The Los Angeles 2024 Olympic Bid Committee has scheduled a news conference for 8 p.m. ET on Monday at the StubHub Center, where Mayor Eric Garcetti is expected to announce the city has reached an agreement with the International Olympic Committee to host the 2028 Games.
The decision means Paris will host the 2024 Olympics and marks the return of the Summer Games to the United States for the first time since 1996 in Atlanta. Los Angeles (1932, 1984, 2028) and Paris (1900, 1924, 2024) will join London as the only cities to host three Olympic Games.
Both Games will be officially awarded at the 130th IOC session in Lima, Peru, on Sept. 13.
The agreement was first reported by the Los Angeles Times and confirmed by ESPN.
The path to an unprecedented double award was paved last month in Switzerland, where the IOC membership unanimously approved the executive board’s recommendation to give the 2024 and 2028 Games to the two candidate cities remaining, Paris and Los Angeles. After that vote, Garcetti and Paris Mayor Anne Hidalgo joined hands on the stage in celebration.
For the past three weeks, leaders from both bids and the IOC have negotiated the terms of a dual-bid allocation. Paris leaders have long said they could host in 2024 because the land where they plan to build the Olympic Village would be available for those Games only. Los Angeles officials publicly stated a preference for 2024 but expressed a willingness to host in 2028 if the IOC made the risk that comes with waiting four more years worthwhile.
“I don’t want the Olympics at any price,” Garcetti told ESPN in June. “I won’t accept these Games if they put the city in debt or at risk. I won’t do it if there’s not a genuine human legacy and instead it’s just a vanity party for 2 1/2 weeks.”
Though the details of the agreement have not been made public, Garcetti hinted earlier this week that negotiations were heading in the right direction.
“They are making it financially — and we are negotiating this — so attractive we would be stupid not to take 2028,” he told Buzzfeed.
In September 2015, Garcetti stood at Santa Monica Beach and officially announced that Los Angeles had replaced Boston as the U.S. candidate city for 2024. At the time, the grassroots #NoBostonOlympics campaign raised questions about the taxpayer cost of hosting the Games; public approval plummeted, torpedoing Boston’s bid. The USOC quickly turned to Los Angeles, where an independent poll found that 88 percent of residents were in favor of hosting the Games.
Los Angeles was a late addition to a field that included not only Paris but also Budapest, Hungary; Hamburg, Germany; and Rome. One by one, over the course of the next two years, Budapest, Hamburg and Rome all bagged their bids under mounting public pressure.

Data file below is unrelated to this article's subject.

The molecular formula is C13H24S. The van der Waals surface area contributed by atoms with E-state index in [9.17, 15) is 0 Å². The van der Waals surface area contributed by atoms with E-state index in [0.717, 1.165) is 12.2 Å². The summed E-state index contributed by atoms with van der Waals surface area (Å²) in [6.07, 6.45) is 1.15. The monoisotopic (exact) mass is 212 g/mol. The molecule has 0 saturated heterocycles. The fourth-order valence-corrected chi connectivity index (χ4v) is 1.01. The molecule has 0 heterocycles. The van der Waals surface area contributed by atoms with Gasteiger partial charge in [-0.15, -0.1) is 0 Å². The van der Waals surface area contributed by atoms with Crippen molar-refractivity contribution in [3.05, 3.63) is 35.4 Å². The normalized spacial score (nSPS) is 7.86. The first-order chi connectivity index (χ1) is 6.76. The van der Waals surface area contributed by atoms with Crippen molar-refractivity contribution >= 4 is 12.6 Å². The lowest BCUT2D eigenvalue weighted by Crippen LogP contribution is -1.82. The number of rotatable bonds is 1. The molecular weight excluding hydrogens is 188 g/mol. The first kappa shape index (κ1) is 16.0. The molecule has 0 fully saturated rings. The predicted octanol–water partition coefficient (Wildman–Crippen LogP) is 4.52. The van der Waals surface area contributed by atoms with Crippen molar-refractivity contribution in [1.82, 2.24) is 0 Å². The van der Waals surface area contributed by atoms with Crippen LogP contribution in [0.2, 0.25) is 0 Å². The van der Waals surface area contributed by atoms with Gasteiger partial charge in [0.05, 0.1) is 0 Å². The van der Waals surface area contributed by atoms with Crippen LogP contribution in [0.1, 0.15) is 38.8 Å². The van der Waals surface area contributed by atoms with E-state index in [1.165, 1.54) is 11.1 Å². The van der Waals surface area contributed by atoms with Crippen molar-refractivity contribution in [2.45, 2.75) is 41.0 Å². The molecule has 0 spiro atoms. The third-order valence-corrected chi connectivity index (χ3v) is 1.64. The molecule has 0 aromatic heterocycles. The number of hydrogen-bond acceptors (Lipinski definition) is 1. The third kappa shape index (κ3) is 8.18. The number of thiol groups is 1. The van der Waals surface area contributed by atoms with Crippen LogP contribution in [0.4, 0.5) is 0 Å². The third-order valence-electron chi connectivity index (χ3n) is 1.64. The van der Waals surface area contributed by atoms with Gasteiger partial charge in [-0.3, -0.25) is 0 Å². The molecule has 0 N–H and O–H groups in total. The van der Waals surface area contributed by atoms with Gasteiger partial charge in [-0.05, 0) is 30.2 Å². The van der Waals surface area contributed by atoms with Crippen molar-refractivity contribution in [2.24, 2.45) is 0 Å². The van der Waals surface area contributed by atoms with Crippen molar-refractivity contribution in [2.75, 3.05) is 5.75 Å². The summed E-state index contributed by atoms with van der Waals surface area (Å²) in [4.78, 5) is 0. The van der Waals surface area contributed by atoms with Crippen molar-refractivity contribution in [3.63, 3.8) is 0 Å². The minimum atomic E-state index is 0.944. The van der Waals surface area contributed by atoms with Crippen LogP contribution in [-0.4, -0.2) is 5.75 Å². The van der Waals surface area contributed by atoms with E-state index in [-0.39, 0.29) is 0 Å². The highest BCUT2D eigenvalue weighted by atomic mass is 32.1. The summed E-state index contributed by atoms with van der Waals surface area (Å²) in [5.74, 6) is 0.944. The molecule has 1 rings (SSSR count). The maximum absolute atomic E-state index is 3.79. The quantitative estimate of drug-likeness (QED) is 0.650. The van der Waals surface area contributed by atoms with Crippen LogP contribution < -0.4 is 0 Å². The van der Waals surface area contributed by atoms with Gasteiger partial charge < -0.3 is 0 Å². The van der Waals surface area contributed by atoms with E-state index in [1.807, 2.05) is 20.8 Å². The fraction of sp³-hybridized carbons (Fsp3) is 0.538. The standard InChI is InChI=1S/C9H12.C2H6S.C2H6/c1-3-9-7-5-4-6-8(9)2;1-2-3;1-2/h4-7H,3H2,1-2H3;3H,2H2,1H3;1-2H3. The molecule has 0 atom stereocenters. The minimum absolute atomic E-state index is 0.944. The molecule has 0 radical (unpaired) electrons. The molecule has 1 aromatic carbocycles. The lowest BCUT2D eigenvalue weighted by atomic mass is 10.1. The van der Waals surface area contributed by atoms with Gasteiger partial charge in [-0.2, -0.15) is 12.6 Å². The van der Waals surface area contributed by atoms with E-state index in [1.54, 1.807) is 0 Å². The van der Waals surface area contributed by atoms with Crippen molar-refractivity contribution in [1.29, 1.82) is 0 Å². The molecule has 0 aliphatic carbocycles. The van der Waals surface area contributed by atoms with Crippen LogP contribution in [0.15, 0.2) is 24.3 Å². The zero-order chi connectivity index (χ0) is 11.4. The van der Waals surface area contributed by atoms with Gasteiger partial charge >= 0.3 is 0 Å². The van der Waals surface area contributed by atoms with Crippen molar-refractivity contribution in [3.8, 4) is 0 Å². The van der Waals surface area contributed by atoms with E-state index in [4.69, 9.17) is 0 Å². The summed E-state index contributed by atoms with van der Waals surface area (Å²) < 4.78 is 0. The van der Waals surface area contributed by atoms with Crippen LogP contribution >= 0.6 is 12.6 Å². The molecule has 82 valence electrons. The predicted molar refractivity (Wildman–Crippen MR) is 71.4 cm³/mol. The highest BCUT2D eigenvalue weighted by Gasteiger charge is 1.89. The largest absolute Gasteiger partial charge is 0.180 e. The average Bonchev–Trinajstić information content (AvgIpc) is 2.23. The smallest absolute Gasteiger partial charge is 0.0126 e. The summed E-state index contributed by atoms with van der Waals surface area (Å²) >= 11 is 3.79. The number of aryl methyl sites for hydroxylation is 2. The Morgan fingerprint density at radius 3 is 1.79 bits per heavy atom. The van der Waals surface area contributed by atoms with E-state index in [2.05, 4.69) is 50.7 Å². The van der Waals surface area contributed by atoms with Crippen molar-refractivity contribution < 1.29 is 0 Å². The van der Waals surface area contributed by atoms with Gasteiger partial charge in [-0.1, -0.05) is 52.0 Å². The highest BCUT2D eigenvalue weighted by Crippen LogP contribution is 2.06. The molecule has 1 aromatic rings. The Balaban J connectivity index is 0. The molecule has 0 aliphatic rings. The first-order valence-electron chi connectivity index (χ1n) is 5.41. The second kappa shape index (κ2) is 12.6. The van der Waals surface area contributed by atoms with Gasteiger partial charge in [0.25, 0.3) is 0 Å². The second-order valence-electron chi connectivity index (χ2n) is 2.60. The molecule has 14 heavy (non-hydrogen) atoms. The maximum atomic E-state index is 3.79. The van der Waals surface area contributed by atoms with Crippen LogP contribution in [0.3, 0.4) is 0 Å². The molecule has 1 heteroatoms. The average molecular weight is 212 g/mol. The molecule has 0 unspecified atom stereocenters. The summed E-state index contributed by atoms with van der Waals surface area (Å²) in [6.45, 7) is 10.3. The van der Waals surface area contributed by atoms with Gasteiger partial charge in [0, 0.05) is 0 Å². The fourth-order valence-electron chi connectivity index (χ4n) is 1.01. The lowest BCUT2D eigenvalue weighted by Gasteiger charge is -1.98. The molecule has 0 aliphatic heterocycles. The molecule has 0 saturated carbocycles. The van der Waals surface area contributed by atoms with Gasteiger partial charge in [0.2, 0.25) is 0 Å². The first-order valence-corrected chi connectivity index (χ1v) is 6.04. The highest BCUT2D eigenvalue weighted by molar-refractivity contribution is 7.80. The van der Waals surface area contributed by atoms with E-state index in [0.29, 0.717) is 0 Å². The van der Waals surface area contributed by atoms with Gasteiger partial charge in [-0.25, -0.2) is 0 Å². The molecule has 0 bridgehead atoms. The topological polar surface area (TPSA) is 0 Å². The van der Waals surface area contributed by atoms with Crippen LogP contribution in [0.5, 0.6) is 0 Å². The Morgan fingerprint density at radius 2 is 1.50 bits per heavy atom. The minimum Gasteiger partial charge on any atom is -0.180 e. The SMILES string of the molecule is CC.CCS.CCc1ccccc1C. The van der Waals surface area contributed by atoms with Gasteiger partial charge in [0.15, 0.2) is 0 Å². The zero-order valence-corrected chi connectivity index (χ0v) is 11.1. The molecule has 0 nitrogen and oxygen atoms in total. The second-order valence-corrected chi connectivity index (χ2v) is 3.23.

It was another PR disaster for the IOC, which has found fewer and fewer cities willing to host the Olympics. Two years ago, six European cities backed out of their bids for the 2022 Winter Games, leaving Almaty, Kazakhstan, and Beijing as the final candidates. Beijing eventually won.
So when the IOC Evaluation Commission reported that Paris and Los Angeles offered two of the strongest, most fiscally responsible bids the IOC has seen, IOC president Thomas Bach floated the idea of a dual-bid allocation. After the executive board approved the recommendation in June, Bach said more than likely the stronger bid would host second.
Los Angeles’ privately funded $5.3 billion budget includes no new permanent venues. It instead benefits from an infrastructure boom in Southern California, including the $2.8 billion future home of the NFL’s Los Angeles Rams and Chargers and the new LAFC soccer stadium. USC has pre-existing plans for a $270 million renovation of the historic Memorial Coliseum, and UCLA’s dorms will house the athletes’ village. Games rights-holder NBC Universal has pledged to construct the media compound on its lot, with future plans to convert it into a movie studio.
The Los Angeles City Council has pledged to contribute $250 million to cost overruns. The state of California has agreed to the same, but only if LA 2024’s private insurance is unable to cover the additional costs.
Garcetti said he doesn’t anticipate needing any public funds. The 1984 Los Angeles Games are the only Olympics in modern history to run at a profit.
“The cost to taxpayers to put this plan together is nothing,” Garcetti said. “There’s risk. Eyes wide open, it could be something. But I’m close to 100 percent confident.”
The decision to wait four more years likely brings with it additional risk. That’s four more years where the economy can change or something like an earthquake or major terrorist attack could drastically alter the sports landscape. And although public opinion in Los Angeles currently supports hosting the Games, that’s four more years for Olympic opponents to galvanize dissent.
Through his negotiations, Garcetti was hopeful the IOC would help continue the tradition of the LA84 Foundation and make youth sport free for all children in the city.
“That to me is something that I think they need to be able to help us design,” he said. “That is a good message for the Olympics. That is a good message for our Games. And it’s a great thing for the health of our city and our world.
“I’m as anxious as anyone to have the party as soon as possible. But what’s really important is the life of your city, the opportunity for your residents. If I can do something for my city, I have to look at, What’s the better deal?”
The answer, it appears, is 2028.